Share Email Print
cover

Proceedings Paper • new

Time-Resolved Optical Monitoring to detect and identify deep flaps (Conference Presentation)
Author(s): Anne Planat-Chrétien; Michel Berger; Rodolphe Lartizien; Maxime Henry; Benjamin Houang; Georges Bettega; Jean-Luc Coll
cover GOOD NEWS! Your organization subscribes to the SPIE Digital Library. You may be able to download this paper for free. Check Access

Paper Abstract

Monitoring tissue oxygenation is important in clinical applications such as breast surgery, Surgical reconstruction with free flaps is complex: a flap is taken from a healthy area of the body to be transposed into the damaged area. This operation requires microsurgical reconstruction of the vascular network. Tissue alterations may occur if the blood supply of the flap is not normal. This must be rapidly detected in order to avoid irreversible and extremely serious damages. We developed a Time-Resolved approach to get information in depth and separate the contribution of the upper layer from the lower layer of interest (flap). The TR system is detailed in [1-2]. We designed a specific optical stethoscope probe built from materials compliant with the clinical constraints. Distances between sources and detectors (SD) are 6, 8 and 13mm. We focused on the 750-800 and 850nm wavelengths. Abdominal flap were collected and buried on the left lateral abdominal muscle of the pig (~1cm deep of skin, fat and highly absorbing muscle) [3]. Either arterial or venous occlusions were performed (20 minutes of rest / 20 minutes of occlusion / 10-20 minutes release). US control of the upper layer and flap thicknesses has been systematically done. The two layers (surface layer and flap) were systematically controlled and monitored by two invasive LICOX (Integra laboratory) that measure the tissue pressure in Oxygen. We measured and analyzed 16 pigs (32 flaps) with arterial and venous occlusions; clinical control and LICOX were systematically performed. For each acquired data, we compared the results obtained in NIRS (integral of the TR signal) and in Resolved Time. Our results show that while the detection of occlusion depends on its depth in NIRS, we were able to detect occlusions whatever the sample (from the surface down to 1.23 mm) using the Resolved Time signals. In addition, the Oxy and Deoxy concentrations information provided by TR made it possible to identify the type of occlusion, which LICOX does not always allow. References: [1] Planat-Chrétien A., et al. Diffuse Optical Imaging V, H. Dehghani and P. Taroni, eds., Vol. 9538 of SPIE Proceedings (Optical Society of America, 2015), paper 953806 (2015). [2] Planat-Chrétien A., et al., Biomedical Optics Congress 2018, Clinical and Translational, OSA Technical Digest (Optical Society of America, 2018), paper JW3A.27 (2018). [3] Lartizien R, et al.,J Stomatol Oral Maxillofac Surg. 2017 Financial support ANR-15-CE19_0010 (Agence Nationale de Recherche, France).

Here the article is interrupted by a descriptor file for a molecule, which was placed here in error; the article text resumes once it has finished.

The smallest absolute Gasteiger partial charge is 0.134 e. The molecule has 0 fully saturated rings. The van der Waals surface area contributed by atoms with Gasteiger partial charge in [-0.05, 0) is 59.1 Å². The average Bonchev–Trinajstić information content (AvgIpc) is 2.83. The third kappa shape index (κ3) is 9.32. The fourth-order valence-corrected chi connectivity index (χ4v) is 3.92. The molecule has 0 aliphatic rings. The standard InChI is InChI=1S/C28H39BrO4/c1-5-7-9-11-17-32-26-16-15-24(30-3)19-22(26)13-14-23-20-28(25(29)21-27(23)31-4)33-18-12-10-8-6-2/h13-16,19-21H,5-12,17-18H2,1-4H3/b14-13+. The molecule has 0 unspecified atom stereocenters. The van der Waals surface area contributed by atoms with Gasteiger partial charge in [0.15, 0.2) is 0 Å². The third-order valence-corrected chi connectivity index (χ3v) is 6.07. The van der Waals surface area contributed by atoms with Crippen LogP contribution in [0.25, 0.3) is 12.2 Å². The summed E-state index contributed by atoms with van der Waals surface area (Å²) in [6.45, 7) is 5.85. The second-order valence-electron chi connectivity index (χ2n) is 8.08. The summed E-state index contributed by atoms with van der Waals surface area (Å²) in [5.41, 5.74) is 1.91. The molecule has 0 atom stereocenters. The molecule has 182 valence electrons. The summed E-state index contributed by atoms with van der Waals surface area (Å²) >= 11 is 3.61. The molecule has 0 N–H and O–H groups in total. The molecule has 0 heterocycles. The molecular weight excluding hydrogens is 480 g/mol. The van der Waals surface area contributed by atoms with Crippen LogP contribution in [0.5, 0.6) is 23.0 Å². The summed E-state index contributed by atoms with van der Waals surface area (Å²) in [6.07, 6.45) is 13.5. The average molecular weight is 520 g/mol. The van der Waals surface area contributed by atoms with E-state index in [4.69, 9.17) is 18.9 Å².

Paper Details

Date Published: 4 March 2019
PDF
Proc. SPIE 10862, Molecular-Guided Surgery: Molecules, Devices, and Applications V, 1086207 (4 March 2019); doi: 10.1117/12.2511286
Show Author Affiliations
Anne Planat-Chrétien, CEA-LETI (France)
Michel Berger, CEA-LETI (France)
Rodolphe Lartizien, Ctr. Hospitalier Annecy Genevois (France)
Maxime Henry, INSERM (France)
Benjamin Houang, INSERM (France)
Georges Bettega, Ctr. Hospitalier Annecy Genevois (France)
Jean-Luc Coll, INSERM (France)


Published in SPIE Proceedings Vol. 10862:
Molecular-Guided Surgery: Molecules, Devices, and Applications V
Brian W. Pogue; Sylvain Gioux, Editor(s)

© SPIE. Terms of Use
Back to Top